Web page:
Judas Fish technique closer to use with Asian carp
Sixteen Silver and Bighead carp have been caught in Minnesota since 1996, with the most recent being a Bighead caught September 16 at the mouth of the St. Croix River. While we have no way of knowing for sure, we suspect that these catches are of outlier individuals that are not successfully reproducing. But how can we confirm this is the case and also possibly remove these fish given that traditional methods of netting and electrofishing Asian carp are next to impossible?
Dr. Ratna Ghosal, a post-doctoral researcher working with Professor Peter Sorensen, has spent the last two years developing a technique that could do just this. Dr. Ghosal is building on the Sorensen Lab’s success controlling common carp using the Judas fish technique— a technique in which a few radiotracked individuals are followed as they locate (and thus betray) other members of their group. Sorensen’s Lab, with the help of commercial fishermen, has been able to net and remove up to 80% of the biomass of common carp in lakes in a single day.
Dr. Ghosal is determining if the Judas fish technique might be used with Asian carp in rivers as well. This may sound simple, but it is not. First, Dr. Ghosal needed to determine if Asian carp aggregate like their common carp cousins by conducting several tests on their shoaling behavior. She found out that they do.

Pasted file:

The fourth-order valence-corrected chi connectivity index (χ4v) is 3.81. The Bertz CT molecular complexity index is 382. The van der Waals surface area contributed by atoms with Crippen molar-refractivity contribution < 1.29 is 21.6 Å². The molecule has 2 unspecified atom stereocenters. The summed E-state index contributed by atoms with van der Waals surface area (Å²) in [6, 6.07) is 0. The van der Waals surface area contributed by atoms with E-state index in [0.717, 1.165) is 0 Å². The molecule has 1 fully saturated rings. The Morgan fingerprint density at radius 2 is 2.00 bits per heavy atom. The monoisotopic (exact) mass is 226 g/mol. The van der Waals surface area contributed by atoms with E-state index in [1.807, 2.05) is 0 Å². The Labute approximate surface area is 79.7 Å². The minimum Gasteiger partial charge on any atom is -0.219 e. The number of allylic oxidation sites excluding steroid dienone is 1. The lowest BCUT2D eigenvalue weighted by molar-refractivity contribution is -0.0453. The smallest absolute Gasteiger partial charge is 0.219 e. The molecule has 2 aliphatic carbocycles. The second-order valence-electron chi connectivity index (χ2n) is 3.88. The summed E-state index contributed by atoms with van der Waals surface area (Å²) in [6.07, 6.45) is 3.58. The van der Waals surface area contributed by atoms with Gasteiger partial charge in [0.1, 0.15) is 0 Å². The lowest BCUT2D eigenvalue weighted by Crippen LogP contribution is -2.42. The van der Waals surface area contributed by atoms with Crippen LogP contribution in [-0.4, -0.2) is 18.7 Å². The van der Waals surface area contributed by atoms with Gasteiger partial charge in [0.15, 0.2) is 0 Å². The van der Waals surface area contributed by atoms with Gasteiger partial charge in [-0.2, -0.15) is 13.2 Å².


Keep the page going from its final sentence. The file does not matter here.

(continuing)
Next, she needed to determine if she could enhance the tendency of carp to aggregate by making individuals sexually receptive to attract others. She discovered this was possible using goldfish (pictured) as a model and implanting them with hormones that both drive sexual behavior and cause them to release sex pheromones. Experiments are now starting to extend this work to Asian carp.
Dr. Ghosal has also been working with a veterinarian to determine if Asian carp can be sterilized so that researchers may safely release a radio tracked individual into the wild without the concern that it might reproduce. Initial indications are positive, though the sterilized fish are still being monitored.
What’s next for this technique? More trials need to be conducted using hormones on Asian carp, which she expects to complete by next summer. Dr. Ghosal hopes she will then be able to put the technique to the test in large experimental ponds, using sterile Asian carps that have been implanted with radio tags.